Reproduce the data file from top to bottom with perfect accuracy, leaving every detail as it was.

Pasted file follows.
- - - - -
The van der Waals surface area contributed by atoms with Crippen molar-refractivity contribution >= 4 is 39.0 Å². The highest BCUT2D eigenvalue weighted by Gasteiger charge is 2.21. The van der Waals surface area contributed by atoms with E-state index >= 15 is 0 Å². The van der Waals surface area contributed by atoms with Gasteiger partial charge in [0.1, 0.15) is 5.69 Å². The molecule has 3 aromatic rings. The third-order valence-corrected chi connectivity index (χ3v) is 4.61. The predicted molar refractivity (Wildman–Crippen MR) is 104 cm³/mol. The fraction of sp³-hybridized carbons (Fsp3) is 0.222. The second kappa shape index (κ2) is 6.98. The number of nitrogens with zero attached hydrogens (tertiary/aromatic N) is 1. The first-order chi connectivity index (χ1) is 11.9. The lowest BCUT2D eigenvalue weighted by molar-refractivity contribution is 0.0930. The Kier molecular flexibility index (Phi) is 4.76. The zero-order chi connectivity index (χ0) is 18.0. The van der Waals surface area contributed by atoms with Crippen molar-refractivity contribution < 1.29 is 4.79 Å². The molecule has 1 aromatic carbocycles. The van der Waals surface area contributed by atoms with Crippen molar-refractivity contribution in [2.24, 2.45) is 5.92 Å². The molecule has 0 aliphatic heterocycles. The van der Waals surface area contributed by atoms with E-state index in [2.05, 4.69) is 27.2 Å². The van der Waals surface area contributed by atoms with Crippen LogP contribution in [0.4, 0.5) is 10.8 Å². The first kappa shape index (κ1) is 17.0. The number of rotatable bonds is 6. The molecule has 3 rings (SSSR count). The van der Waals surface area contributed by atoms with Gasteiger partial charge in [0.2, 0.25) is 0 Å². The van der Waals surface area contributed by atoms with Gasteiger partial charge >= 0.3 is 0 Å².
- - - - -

The van der Waals surface area contributed by atoms with Crippen molar-refractivity contribution >= 4 is 39.0 Å². The highest BCUT2D eigenvalue weighted by Gasteiger charge is 2.21. The van der Waals surface area contributed by atoms with E-state index >= 15 is 0 Å². The van der Waals surface area contributed by atoms with Gasteiger partial charge in [0.1, 0.15) is 5.69 Å². The molecule has 3 aromatic rings. The third-order valence-corrected chi connectivity index (χ3v) is 4.61. The predicted molar refractivity (Wildman–Crippen MR) is 104 cm³/mol. The fraction of sp³-hybridized carbons (Fsp3) is 0.222. The second kappa shape index (κ2) is 6.98. The number of nitrogens with zero attached hydrogens (tertiary/aromatic N) is 1. The first-order chi connectivity index (χ1) is 11.9. The lowest BCUT2D eigenvalue weighted by molar-refractivity contribution is 0.0930. The Kier molecular flexibility index (Phi) is 4.76. The zero-order chi connectivity index (χ0) is 18.0. The van der Waals surface area contributed by atoms with Crippen molar-refractivity contribution < 1.29 is 4.79 Å². The molecule has 1 aromatic carbocycles. The van der Waals surface area contributed by atoms with Crippen molar-refractivity contribution in [2.24, 2.45) is 5.92 Å². The molecule has 0 aliphatic heterocycles. The van der Waals surface area contributed by atoms with E-state index in [2.05, 4.69) is 27.2 Å². The van der Waals surface area contributed by atoms with Crippen LogP contribution in [0.4, 0.5) is 10.8 Å². The first kappa shape index (κ1) is 17.0. The number of rotatable bonds is 6. The molecule has 3 rings (SSSR count). The van der Waals surface area contributed by atoms with Gasteiger partial charge in [0.2, 0.25) is 0 Å². The van der Waals surface area contributed by atoms with Gasteiger partial charge >= 0.3 is 0 Å².